Stephen M. Walt

A new kind of NATO

Sean Kay offers the following guest post on the implications of the new Defense Guidance for the NATO alliance: Last week, the U.S. Department of Defense announced new strategic guidance for force structure and budgets. Buried in the short public document is a single sentence, originally in italics for emphasis, which moves debates over European ...

Daniel Berehulak/Getty Images
Daniel Berehulak/Getty Images

Sean Kay offers the following guest post on the implications of the new Defense Guidance for the NATO alliance:

Last week, the U.S. Department of Defense announced new strategic guidance for force structure and budgets. Buried in the short public document is a single sentence, originally in italics for emphasis, which moves debates over European security after the Cold War into a new paradigm: "In keeping with this evolving strategic landscape, our posture in Europe must also evolve." If President Barack Obama, Secretary of Defense Leon Panetta, and the Joint Chiefs of Staff are faithful to their basic assumptions, then it is fair to anticipate dramatic, and highly appropriate, changes in America’s role in NATO.

Three key elements of the new strategy make it hard to escape the logic of a major realignment in NATO. First, there is a clear statement that Asia is the priority for American national security planning. Second, major troop reductions are coming — including shrinking the size of the U.S. Army from 570,000 to possibly as low as 490,000. These cuts have to come from somewhere and Europe is the obvious place to start. Third, the document states that (also with original italics): "Whenever possible, we will develop innovative, low-cost, and small-footprint approaches to achieve our security objectives, relying on exercises, rotational presence, and advisory capabilities." If there is any place in America’s global footprint where this approach is most immediately applicable, it is Europe.

America will not just "walk away" from its NATO allies. Rather, the challenge is to create new incentives for European members to assume lead responsibility for their own security. The strategic guidance asserts that the United States will "maintain our Article 5 commitments to allied security and promote enhanced capacity and interoperability for coalition operations. In this resource-constrained era, we will also work with NATO allies to develop a "Smart Defense" approach to pool, share, and specialize capabilities as needed to meet 21st century challenges."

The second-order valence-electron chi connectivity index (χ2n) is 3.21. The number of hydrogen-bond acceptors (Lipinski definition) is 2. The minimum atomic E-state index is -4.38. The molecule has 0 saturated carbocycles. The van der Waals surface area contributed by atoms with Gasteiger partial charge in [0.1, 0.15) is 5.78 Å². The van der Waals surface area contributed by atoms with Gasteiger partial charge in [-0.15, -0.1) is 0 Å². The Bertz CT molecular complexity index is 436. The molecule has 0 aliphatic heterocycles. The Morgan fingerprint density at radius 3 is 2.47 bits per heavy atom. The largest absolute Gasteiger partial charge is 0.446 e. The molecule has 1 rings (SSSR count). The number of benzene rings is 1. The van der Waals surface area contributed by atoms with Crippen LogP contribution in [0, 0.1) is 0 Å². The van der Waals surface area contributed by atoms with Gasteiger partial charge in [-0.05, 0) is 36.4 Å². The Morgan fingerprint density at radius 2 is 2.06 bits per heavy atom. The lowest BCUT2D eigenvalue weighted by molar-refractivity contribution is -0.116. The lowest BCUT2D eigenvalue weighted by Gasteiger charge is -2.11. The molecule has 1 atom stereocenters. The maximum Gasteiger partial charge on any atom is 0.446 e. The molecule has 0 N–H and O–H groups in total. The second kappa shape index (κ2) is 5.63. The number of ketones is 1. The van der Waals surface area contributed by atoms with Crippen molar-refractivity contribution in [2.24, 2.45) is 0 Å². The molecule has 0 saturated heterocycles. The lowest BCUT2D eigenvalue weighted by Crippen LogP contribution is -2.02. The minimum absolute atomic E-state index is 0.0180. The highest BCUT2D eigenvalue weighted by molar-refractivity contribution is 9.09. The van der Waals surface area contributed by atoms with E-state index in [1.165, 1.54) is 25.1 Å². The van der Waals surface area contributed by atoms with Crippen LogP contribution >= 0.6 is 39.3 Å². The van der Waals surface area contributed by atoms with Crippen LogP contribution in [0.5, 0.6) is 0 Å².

NATO needs a radical new kind of American leadership if Europe is to be incentivized to assume new responsibilities in effective ways.  For generations, American officials have asked Europe to increase burden sharing and economize defense planning — and repeatedly failed. George Kennan warned about this risk in 1948 when he wrote (in an internal memo for negotiators that were creating NATO): "Instead of the ability to divest ourselves gradually of the basic responsibility for the security of Western Europe, we will get a legal perpetuation of that responsibility. In the long-run, such a legalistic structure must crack up on the roots of reality; for a divided Europe is not permanently viable, and the political will of the U.S. people is not sufficient to enable us to support Western Europe indefinitely as a military appendage." Today, with the Eurozone in extended crisis, to expect "more" from Europe would be delusional.

What, then, might be done to align next steps policy with what the new guidance calls "a strategic opportunity to rebalance the U.S. military investment in Europe?"

First, declare victory! Europe is experiencing unprecedented sustained peace. If there ever was a moment to take advantage of that climate, it is now. The risks of defense re-nationalization are next to zero and potential conventional threats far over the horizon. Meanwhile, austerity programs are incentivizing Europe to economize military spending via deeper integration — as Britain and France commenced in 2010. The European security dilemmas that required a heavy American military presence have long been resolved. As but just one recent example, late in 2011, Polish Foreign Minister Radislaw Sikorski stated that: "I will probably be the first Polish foreign minister in history to say so, but here it is: I fear German power less than I am beginning to fear German inactivity."